All papers will be published in the name of the IST-3 Collaborative Group, Perfusion and Angiography Imaging Study Subgroup. The raw data and processed data from the IST3 perfusion project will be made available upon written (email) request to researchers or other appropriate individuals. These data will be published using electronic transfer mechanisms available within the Division of Clinical Neuroscience, the University of Edinburgh or any mechanism provided by the funder, as we did previously with IST , which recently won the 2012 BMC ‘Open Data’ award (http://www.biomedcentral.com/researchawards/). These data will not be made available on physical media such as DVD. The availability of the data will be publicized via the IST3 newsletter/website, University of Edinburgh collections catalogue, the SINAPSE collaboration (http://www.sinapse.ac.uk), the Stroke Imaging Repository (STIR) collaboration and any mechanisms provided by the funding body. Any such data made available will be fully, ambiguously and irreversibly rendered anonymous. All publications resulting from the analysis of the data collected will also be deposited with the publications archive.
IST-3 perfusion and angiography imaging study
The EME is funded by the MRC and NIHR, with contributions from the CSO in Scotland, NISCHR in Wales and the HSC R&D, Public Health Agency in Northern Ireland, and is managed by the NIHR. The views and opinions expressed therein are those of the authors and do not necessarily reflect those of the funding agencies or UK Department of Health.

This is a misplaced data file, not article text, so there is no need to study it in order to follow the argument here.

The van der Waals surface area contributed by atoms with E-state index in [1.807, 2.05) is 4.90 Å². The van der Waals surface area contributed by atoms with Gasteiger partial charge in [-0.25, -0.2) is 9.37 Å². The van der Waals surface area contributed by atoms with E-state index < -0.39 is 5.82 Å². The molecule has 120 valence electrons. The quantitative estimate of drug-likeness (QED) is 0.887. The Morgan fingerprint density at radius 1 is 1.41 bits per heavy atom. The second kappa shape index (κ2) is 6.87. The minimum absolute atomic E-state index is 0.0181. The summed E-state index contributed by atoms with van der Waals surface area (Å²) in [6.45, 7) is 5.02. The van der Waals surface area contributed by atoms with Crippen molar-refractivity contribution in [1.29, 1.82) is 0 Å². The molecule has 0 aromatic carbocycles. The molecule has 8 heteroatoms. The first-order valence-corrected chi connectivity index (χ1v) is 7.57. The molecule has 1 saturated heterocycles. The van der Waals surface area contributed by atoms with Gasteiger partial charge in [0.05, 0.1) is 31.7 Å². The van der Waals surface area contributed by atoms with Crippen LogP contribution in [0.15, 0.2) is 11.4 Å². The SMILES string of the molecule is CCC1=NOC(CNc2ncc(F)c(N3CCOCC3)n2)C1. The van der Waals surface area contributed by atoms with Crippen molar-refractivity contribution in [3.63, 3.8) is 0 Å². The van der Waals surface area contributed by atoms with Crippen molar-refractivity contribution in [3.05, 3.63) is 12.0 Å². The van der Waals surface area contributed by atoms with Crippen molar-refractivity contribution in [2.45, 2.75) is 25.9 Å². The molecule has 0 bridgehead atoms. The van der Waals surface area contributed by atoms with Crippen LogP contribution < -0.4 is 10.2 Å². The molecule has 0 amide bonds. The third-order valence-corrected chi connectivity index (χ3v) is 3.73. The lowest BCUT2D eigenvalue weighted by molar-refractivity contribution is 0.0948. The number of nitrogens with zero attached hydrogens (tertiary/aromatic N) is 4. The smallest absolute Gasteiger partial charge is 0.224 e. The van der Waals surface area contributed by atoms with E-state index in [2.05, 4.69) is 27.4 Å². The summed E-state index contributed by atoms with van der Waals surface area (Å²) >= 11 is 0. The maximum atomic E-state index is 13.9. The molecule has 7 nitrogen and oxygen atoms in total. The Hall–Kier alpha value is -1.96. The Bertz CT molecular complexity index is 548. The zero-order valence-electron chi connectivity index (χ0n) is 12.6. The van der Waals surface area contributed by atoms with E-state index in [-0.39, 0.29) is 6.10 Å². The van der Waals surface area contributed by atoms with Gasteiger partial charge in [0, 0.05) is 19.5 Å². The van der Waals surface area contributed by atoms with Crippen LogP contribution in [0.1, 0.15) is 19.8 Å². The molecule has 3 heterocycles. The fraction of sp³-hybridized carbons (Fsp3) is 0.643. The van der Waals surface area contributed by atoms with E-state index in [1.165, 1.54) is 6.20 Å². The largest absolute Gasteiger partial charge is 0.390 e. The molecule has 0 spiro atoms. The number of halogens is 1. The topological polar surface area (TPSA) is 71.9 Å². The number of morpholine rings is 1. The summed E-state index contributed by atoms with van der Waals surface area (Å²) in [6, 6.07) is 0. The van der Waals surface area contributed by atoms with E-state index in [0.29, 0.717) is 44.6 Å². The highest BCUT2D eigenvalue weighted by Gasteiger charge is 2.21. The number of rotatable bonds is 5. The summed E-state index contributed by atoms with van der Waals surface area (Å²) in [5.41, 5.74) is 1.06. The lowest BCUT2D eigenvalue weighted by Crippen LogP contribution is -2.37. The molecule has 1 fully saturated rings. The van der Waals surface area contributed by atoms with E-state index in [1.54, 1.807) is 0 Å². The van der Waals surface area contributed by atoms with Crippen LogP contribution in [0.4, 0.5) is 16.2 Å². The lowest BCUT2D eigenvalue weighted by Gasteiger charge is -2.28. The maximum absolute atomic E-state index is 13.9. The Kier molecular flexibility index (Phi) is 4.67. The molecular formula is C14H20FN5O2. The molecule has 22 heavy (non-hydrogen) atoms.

IST-3 main trial funding
Medical Research Council (managed by NIHR on behalf of the MRC-NIHR partnership), Stroke Association, The Health Foundation, The Research Council of Norway, AFA Insurances (Sweden), the Swedish Heart Lung Fund, The Foundation of Marianne and Marcus Wallenberg, Stockholm County Council and Karolinska Institute Joint ALF-project grants (Sweden), the Government of Poland (Ministry of Science Grant No. 2PO 5B 109 28), the Australian Heart Foundation, Australian NHMRC, the Swiss National Research Foundation, the Swiss Heart Foundation, the Foundation for health and cardio-/neurovascular research, Basel, Switzerland and the Assessorato alla Sanita, Regione dell'Umbria. Drug and placebo for the 300 patients in the double-blind component of the start-up phase were supplied by Boehringer-Ingelheim GMBh. IST-3 acknowledges the extensive support of the NIHR Stroke Research Network, NHS Research Scotland (NRS), through the Scottish Stroke Research Network, and the National Institute for Social Care and Health Research Clinical Research Centre (NISCHR CRC). The imaging work was undertaken at the Brain Imaging Research Centre, a member of the SINAPSE collaboration, at the Division of Clinical Neurosciences, University of Edinburgh. SINAPSE is funded by the Scottish Funding Council (SFC) and the Chief Scientist Office of the Scottish Executive (CSO). Additional support was received from Chest Heart and Stroke Scotland, Desacc, University of Edinburgh, Danderyd Hospital R&D Department, Karolinska Institutet, the Dalhousie University Internal Medicine Research Fund.